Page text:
Financial Planning Solutions, LLC
Rick Fingerman is managing partner and co-founder of Financial Planning Solutions, LLC, an independent fee-based financial planning and Registered Investment Advisor located in Newton, MA. He has over 25 years’ experience helping people make intelligent decisions with their money.
Rick specializes in helping clients plan for retirement, create a proper investment plan, save for college, and protect their assets from a catastrophe. He also has expertise in financial issues specific to women and women in transition. He believes having a good financial plan that addresses one's goals and concerns, can make all the difference in the world.
Rick currently holds the CERTIFIED FINANCIAL PLANNER™ designation as well as the Certified Divorce Financial Analyst™ professional designation from IDFA™. For those in the unfortunate position of going through a divorce, Rick can be instrumental in helping them determine a fair division of marital assets.
Rick is an active member of the Financial Planning Association of MA where he is a past President and Chairman. Currently, he holds the position of Liaison to the Financial Coaching Program with Dana Farber Cancer Institute in Boston. This program provides pro bono financial planning to cancer patients and their families. You can watch a short video on this program under the Client Center tab on the home page.
Rick has been quoted in several national publications such as the Wall Street Journal, The Boston Globe, The Chicago Tribune, and CNBC MarketWatch. Furthermore, Rick has been granted several awards throughout his career such as the Boston Five Star Professional Wealth Manager Award in 2013, 2015, and 2016 as well as other prominent awards for financial planning and work with Pro Bono and charitable organizations.
Rick lives in Arlington, MA with his wife and stepdaughter. He is also the proud father of a grown daughter and son from a previous marriage. His interests include spending time with his family, performing stand-up comedy, woodworking, hiking, exercise, and nutrition.
Assets Under Management:
Financial Planning Solutions, LLC (FPS) is a fee-based Registered Investment Advisor. Financial Planning Solutions, LLC (FPS) is providing general information for educational purposes only. This should not be considered specific investment, tax, or legal advice. FPS only renders personalized advice to each client. Information herein includes opinions and source information that is believed to be reliable. However, such information may not be independently verified by FPS.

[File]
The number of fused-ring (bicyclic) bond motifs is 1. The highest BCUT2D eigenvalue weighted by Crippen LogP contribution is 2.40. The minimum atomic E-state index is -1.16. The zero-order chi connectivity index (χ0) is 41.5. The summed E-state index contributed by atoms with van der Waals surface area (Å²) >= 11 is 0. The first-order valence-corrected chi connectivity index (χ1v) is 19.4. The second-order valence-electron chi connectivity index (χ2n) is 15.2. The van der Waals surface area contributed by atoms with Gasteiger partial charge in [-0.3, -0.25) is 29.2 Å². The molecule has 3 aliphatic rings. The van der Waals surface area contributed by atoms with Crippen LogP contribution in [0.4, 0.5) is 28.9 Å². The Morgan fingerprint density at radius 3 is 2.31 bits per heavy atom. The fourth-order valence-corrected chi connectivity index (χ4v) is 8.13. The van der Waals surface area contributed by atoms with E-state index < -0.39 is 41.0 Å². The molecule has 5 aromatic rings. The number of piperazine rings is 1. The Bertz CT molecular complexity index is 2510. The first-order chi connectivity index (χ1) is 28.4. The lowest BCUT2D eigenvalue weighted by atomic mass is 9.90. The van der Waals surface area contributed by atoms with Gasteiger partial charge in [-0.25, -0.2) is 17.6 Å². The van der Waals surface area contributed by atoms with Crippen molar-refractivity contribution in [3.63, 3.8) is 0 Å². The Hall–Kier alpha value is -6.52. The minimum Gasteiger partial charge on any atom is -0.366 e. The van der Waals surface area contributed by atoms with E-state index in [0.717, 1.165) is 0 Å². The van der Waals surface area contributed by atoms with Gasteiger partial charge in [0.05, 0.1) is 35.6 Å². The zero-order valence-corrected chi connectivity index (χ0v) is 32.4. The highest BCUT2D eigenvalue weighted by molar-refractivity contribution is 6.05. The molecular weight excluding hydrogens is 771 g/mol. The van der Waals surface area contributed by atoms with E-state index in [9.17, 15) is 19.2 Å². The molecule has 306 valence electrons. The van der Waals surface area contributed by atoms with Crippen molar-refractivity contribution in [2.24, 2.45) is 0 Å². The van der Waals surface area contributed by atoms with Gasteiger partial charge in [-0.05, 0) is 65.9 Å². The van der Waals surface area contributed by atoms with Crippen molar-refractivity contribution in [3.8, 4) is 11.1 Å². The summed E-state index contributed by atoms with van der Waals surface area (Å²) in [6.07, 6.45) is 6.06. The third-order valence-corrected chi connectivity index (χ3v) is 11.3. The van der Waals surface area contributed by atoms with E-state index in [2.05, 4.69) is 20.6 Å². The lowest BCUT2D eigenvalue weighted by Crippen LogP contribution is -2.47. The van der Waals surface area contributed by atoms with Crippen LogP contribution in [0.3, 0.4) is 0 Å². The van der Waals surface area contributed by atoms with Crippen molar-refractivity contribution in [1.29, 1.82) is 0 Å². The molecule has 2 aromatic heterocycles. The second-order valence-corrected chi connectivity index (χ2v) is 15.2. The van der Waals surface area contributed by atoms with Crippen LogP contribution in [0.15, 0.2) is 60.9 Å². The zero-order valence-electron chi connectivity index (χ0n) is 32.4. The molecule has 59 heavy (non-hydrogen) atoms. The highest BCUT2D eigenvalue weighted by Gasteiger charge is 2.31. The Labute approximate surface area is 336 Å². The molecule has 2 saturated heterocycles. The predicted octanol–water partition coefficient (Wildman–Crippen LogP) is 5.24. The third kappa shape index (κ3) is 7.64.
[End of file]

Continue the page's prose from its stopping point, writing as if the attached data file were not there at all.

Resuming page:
Meet Rick Fingerman, CFP®
This is definitely one of those "It depends" type of questions.
Ideally, in my opinion, one should pay more than just interest if possible so they pay down principal on a HELOC. Also, since we don't know if you owe 20k or 200k on the HELOC, it is hard to say. Lastly, we don't know what you have in retirement, if you are collecting SS, if you have a spouse that has or will have any retirement income, what you actually need in retirement, and whether you plan on selling your house in the near future. See what I mean by "It depends".
I strongly recommend sitting down with a fee-based Certified Financial Planner practitioner to look at your overall financial picture. Good luck! Rick
One additional thing to consider, pertaining to Social Security, is if you take it early and pass away early, your spouse is locked in to a smaller widow benefit (assuming your benefit is higher than hers). By waiting, your benefit is higher and therefore her widow benefit would be higher as well. If you sit down with a planner, just run the numbers to see how things look overall.
If you are unable to contribute to a deductible IRA I suggest first looking into a Roth IRA. Neither non-deductible IRA's or Roth IRA's are deductible BUT the Roth allows some advantages such as tax FREE growth (assuming certain rules are met).
Making non-deductible IRA contributions do not allow for a deduction but should be reported on IRS form 8606 and contributions should not be commingled with any deductible IRA accounts. Keeping this separate helps ensure you will only pay taxes on the gains in the account vs. the whole amount when you take distributions.
If your wife inherits your traditional IRA, and is over 70 1/2 when you pass away, she will be required to take a required minimum distribution each year. This distribution is based on her age and the value of the account. The amount she takes out (whether the minimum or more than that) is taxable as ordinary income. Depending on her other income at the time will dictate how much, if any, tax she has to pay. Your wife could keep the IRA in your name or roll it into her own.
Your daughter, whom you named secondary beneficiary, would only kick in if you and your wife passed away at the same time. Once your wife inherits your IRA, she could then name a new primary beneficiary as your daughter. If you are concerned that your wife wouldn't name your daughter, I suggest sitting down with an advisor or estate planning attorney to discuss some options.
As far as the taxability for your daughter, regardless of her age when she inherits this IRA, she would be required to take these required minimum distributions. Only spouses get the chance to wait until they are 70 1/2 to begin.
If this is a regular deductible IRA, taxes will be due on the amount withdrawn. You could also be subject to a 10% early withdrawal penalty if you are under 59 1/2. There are some exceptions to the 10% penalty such as a disability or certain medical expenses.